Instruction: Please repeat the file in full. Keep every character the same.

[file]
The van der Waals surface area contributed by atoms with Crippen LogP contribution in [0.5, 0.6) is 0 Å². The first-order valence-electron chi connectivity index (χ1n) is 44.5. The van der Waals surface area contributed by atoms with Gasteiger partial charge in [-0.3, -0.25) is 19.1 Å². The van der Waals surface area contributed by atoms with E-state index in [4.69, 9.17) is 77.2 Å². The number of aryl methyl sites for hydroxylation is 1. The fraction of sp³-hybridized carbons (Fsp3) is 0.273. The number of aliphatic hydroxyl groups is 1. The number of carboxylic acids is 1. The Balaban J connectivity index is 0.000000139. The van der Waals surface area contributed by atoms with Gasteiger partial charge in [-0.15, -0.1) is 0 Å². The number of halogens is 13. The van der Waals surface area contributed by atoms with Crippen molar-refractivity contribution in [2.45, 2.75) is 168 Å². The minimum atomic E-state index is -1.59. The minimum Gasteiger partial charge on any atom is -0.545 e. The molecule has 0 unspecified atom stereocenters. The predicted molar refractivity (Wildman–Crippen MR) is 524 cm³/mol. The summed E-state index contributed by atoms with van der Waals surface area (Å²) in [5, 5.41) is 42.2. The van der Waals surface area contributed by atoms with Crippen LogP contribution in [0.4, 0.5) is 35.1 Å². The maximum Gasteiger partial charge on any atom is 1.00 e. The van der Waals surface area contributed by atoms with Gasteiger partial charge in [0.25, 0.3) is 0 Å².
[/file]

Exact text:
The van der Waals surface area contributed by atoms with Crippen LogP contribution in [0.5, 0.6) is 0 Å². The first-order valence-electron chi connectivity index (χ1n) is 44.5. The van der Waals surface area contributed by atoms with Gasteiger partial charge in [-0.3, -0.25) is 19.1 Å². The van der Waals surface area contributed by atoms with E-state index in [4.69, 9.17) is 77.2 Å². The number of aryl methyl sites for hydroxylation is 1. The fraction of sp³-hybridized carbons (Fsp3) is 0.273. The number of aliphatic hydroxyl groups is 1. The number of carboxylic acids is 1. The Balaban J connectivity index is 0.000000139. The van der Waals surface area contributed by atoms with Gasteiger partial charge in [-0.15, -0.1) is 0 Å². The number of halogens is 13. The van der Waals surface area contributed by atoms with Crippen molar-refractivity contribution in [2.45, 2.75) is 168 Å². The minimum atomic E-state index is -1.59. The minimum Gasteiger partial charge on any atom is -0.545 e. The molecule has 0 unspecified atom stereocenters. The predicted molar refractivity (Wildman–Crippen MR) is 524 cm³/mol. The summed E-state index contributed by atoms with van der Waals surface area (Å²) in [5, 5.41) is 42.2. The van der Waals surface area contributed by atoms with Crippen LogP contribution in [0.4, 0.5) is 35.1 Å². The maximum Gasteiger partial charge on any atom is 1.00 e. The van der Waals surface area contributed by atoms with Gasteiger partial charge in [0.25, 0.3) is 0 Å².